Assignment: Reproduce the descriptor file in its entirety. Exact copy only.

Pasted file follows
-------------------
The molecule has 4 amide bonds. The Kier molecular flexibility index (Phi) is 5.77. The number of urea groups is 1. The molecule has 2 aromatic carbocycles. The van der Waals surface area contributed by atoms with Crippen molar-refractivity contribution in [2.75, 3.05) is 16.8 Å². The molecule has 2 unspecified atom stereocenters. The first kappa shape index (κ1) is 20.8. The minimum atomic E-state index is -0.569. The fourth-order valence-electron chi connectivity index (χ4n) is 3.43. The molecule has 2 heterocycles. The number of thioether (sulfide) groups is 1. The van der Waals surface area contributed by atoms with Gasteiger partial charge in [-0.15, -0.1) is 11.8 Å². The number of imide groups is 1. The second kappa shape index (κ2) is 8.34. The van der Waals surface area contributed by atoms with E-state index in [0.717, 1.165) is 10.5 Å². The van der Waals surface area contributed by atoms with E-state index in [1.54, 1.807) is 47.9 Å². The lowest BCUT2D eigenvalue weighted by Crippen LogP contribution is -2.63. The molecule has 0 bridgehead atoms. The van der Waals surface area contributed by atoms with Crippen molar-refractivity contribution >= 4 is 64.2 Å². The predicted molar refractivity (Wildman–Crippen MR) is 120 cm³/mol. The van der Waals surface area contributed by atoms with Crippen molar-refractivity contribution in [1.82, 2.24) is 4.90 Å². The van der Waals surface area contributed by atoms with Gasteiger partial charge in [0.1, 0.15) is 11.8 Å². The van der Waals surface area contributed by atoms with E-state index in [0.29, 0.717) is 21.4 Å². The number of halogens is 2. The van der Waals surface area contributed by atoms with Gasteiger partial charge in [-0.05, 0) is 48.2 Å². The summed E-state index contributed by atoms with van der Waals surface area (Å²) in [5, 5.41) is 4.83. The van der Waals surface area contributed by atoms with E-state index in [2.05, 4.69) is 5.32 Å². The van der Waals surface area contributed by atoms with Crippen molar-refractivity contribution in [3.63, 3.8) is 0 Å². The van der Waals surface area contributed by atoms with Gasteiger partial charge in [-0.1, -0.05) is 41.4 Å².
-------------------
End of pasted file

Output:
The molecule has 4 amide bonds. The Kier molecular flexibility index (Phi) is 5.77. The number of urea groups is 1. The molecule has 2 aromatic carbocycles. The van der Waals surface area contributed by atoms with Crippen molar-refractivity contribution in [2.75, 3.05) is 16.8 Å². The molecule has 2 unspecified atom stereocenters. The first kappa shape index (κ1) is 20.8. The minimum atomic E-state index is -0.569. The fourth-order valence-electron chi connectivity index (χ4n) is 3.43. The molecule has 2 heterocycles. The number of thioether (sulfide) groups is 1. The van der Waals surface area contributed by atoms with Gasteiger partial charge in [-0.15, -0.1) is 11.8 Å². The number of imide groups is 1. The second kappa shape index (κ2) is 8.34. The van der Waals surface area contributed by atoms with E-state index in [0.717, 1.165) is 10.5 Å². The van der Waals surface area contributed by atoms with E-state index in [1.54, 1.807) is 47.9 Å². The lowest BCUT2D eigenvalue weighted by Crippen LogP contribution is -2.63. The molecule has 0 bridgehead atoms. The van der Waals surface area contributed by atoms with Crippen molar-refractivity contribution >= 4 is 64.2 Å². The predicted molar refractivity (Wildman–Crippen MR) is 120 cm³/mol. The van der Waals surface area contributed by atoms with Crippen molar-refractivity contribution in [1.82, 2.24) is 4.90 Å². The van der Waals surface area contributed by atoms with Gasteiger partial charge in [0.1, 0.15) is 11.8 Å². The van der Waals surface area contributed by atoms with E-state index in [0.29, 0.717) is 21.4 Å². The number of halogens is 2. The van der Waals surface area contributed by atoms with Gasteiger partial charge in [-0.05, 0) is 48.2 Å². The summed E-state index contributed by atoms with van der Waals surface area (Å²) in [5, 5.41) is 4.83. The van der Waals surface area contributed by atoms with E-state index in [2.05, 4.69) is 5.32 Å². The van der Waals surface area contributed by atoms with Crippen molar-refractivity contribution in [3.63, 3.8) is 0 Å². The van der Waals surface area contributed by atoms with Gasteiger partial charge in [-0.1, -0.05) is 41.4 Å².